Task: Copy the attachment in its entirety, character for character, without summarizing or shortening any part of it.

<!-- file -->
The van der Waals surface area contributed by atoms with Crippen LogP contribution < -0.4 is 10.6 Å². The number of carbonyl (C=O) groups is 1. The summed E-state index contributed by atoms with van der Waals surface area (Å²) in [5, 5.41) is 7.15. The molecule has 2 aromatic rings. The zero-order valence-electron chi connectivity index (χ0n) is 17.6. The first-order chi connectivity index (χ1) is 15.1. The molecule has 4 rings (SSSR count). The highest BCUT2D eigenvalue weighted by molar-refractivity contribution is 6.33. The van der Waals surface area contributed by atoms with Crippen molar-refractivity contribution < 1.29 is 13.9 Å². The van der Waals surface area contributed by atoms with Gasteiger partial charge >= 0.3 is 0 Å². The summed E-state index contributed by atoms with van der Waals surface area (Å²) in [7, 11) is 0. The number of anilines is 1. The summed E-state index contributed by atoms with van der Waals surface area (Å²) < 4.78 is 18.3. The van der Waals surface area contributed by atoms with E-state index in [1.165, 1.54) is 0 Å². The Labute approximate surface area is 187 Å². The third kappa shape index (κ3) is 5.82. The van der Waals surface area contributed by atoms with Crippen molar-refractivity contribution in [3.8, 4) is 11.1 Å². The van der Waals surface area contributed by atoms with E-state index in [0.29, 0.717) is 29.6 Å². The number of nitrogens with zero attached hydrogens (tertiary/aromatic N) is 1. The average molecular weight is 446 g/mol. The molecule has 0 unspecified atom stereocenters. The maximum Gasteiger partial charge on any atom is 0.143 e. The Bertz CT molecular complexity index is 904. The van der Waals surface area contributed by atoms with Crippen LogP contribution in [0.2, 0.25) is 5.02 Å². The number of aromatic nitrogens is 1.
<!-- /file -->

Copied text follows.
The van der Waals surface area contributed by atoms with Crippen LogP contribution < -0.4 is 10.6 Å². The number of carbonyl (C=O) groups is 1. The summed E-state index contributed by atoms with van der Waals surface area (Å²) in [5, 5.41) is 7.15. The molecule has 2 aromatic rings. The zero-order valence-electron chi connectivity index (χ0n) is 17.6. The first-order chi connectivity index (χ1) is 15.1. The molecule has 4 rings (SSSR count). The highest BCUT2D eigenvalue weighted by molar-refractivity contribution is 6.33. The van der Waals surface area contributed by atoms with Crippen molar-refractivity contribution < 1.29 is 13.9 Å². The van der Waals surface area contributed by atoms with Gasteiger partial charge >= 0.3 is 0 Å². The summed E-state index contributed by atoms with van der Waals surface area (Å²) in [7, 11) is 0. The number of anilines is 1. The summed E-state index contributed by atoms with van der Waals surface area (Å²) < 4.78 is 18.3. The van der Waals surface area contributed by atoms with E-state index in [1.165, 1.54) is 0 Å². The Labute approximate surface area is 187 Å². The third kappa shape index (κ3) is 5.82. The van der Waals surface area contributed by atoms with Crippen molar-refractivity contribution in [3.8, 4) is 11.1 Å². The van der Waals surface area contributed by atoms with E-state index in [0.29, 0.717) is 29.6 Å². The number of nitrogens with zero attached hydrogens (tertiary/aromatic N) is 1. The average molecular weight is 446 g/mol. The molecule has 0 unspecified atom stereocenters. The maximum Gasteiger partial charge on any atom is 0.143 e. The Bertz CT molecular complexity index is 904. The van der Waals surface area contributed by atoms with Crippen LogP contribution in [0.2, 0.25) is 5.02 Å². The number of aromatic nitrogens is 1.